23. An article comprising one or more machine-readable storage media containing instructions that when executed cause a database system having plural nodes to:
receive a command to start database software components in the plural nodes; launch a start routine in a first one of the plural nodes in response to the command;
issue requests, from the start routine, to the plural nodes; and
in response to the requests, invoke services in the plural nodes to start the database software components.
24. The article of claim 23, wherein the command to start the database software components comprises a command to start a query coordinator to process database queries and a data server to control access of data in storage in each of the plural nodes.
25. The article of claim 23, wherein the instructions when executed cause the database system to cause each of the services to monitor for termination of a corresponding one of the database software components.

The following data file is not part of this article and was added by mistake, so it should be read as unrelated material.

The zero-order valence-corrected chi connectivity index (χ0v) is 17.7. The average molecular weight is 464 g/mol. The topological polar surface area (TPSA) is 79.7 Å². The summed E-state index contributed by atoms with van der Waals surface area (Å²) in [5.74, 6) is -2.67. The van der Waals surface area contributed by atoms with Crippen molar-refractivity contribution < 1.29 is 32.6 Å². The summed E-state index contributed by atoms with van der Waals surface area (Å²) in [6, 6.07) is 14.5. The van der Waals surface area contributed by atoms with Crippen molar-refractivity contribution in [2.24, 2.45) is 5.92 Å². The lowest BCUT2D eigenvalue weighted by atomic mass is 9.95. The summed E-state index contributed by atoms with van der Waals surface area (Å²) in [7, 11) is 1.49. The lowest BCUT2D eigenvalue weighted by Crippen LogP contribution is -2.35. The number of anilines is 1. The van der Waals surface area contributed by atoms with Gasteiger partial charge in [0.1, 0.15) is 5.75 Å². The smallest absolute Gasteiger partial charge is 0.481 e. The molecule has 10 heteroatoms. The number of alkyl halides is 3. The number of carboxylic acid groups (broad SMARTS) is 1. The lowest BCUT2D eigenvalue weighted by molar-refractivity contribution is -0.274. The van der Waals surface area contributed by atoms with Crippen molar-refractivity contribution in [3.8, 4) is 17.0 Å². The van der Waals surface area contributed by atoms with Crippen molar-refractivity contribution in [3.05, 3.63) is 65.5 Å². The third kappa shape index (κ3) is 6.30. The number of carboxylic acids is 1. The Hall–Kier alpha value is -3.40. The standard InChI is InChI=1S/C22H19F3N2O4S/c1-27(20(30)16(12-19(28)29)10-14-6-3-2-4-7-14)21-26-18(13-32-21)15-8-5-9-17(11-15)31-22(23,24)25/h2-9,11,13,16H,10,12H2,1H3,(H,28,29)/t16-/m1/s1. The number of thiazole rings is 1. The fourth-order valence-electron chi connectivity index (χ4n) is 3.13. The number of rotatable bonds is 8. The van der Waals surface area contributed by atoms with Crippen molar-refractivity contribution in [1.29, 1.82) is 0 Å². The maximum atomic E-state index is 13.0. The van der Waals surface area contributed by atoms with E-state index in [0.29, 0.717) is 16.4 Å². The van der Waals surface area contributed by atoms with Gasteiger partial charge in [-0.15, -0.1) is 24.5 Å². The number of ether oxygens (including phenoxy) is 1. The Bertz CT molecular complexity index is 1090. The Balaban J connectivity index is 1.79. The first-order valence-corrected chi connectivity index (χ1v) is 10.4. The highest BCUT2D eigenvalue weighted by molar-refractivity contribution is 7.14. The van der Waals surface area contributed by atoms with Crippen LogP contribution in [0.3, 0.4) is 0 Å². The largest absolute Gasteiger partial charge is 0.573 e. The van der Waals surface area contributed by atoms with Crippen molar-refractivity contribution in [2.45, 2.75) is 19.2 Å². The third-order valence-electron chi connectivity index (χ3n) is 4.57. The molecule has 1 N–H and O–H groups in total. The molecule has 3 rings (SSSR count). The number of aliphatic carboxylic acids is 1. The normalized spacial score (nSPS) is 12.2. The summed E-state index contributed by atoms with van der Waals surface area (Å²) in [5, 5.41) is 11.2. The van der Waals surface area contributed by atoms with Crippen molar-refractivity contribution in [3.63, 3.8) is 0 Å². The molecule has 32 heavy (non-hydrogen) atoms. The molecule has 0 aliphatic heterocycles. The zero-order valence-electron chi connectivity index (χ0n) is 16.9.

26. A database system comprising:
a plurality of nodes;
database software components executable in the plurality of nodes; and
a start procedure executable in a first one of the plurality of nodes to invoke services in each of the plurality of nodes, and
wherein the services are executable to start the database software components.
27. The database system of claim 26, further comprising a storage, wherein the database software components comprise a query coordinator in each of the plurality of nodes to process database queries, and a data server in each of the plurality of nodes to control access of the storage.
28. The database system of claim 26 wherein one service is invoked in each of the plurality of nodes for each of the database software components in the node.
Description
BACKGROUND

The invention relates to controlling software components in a multi-node processing system.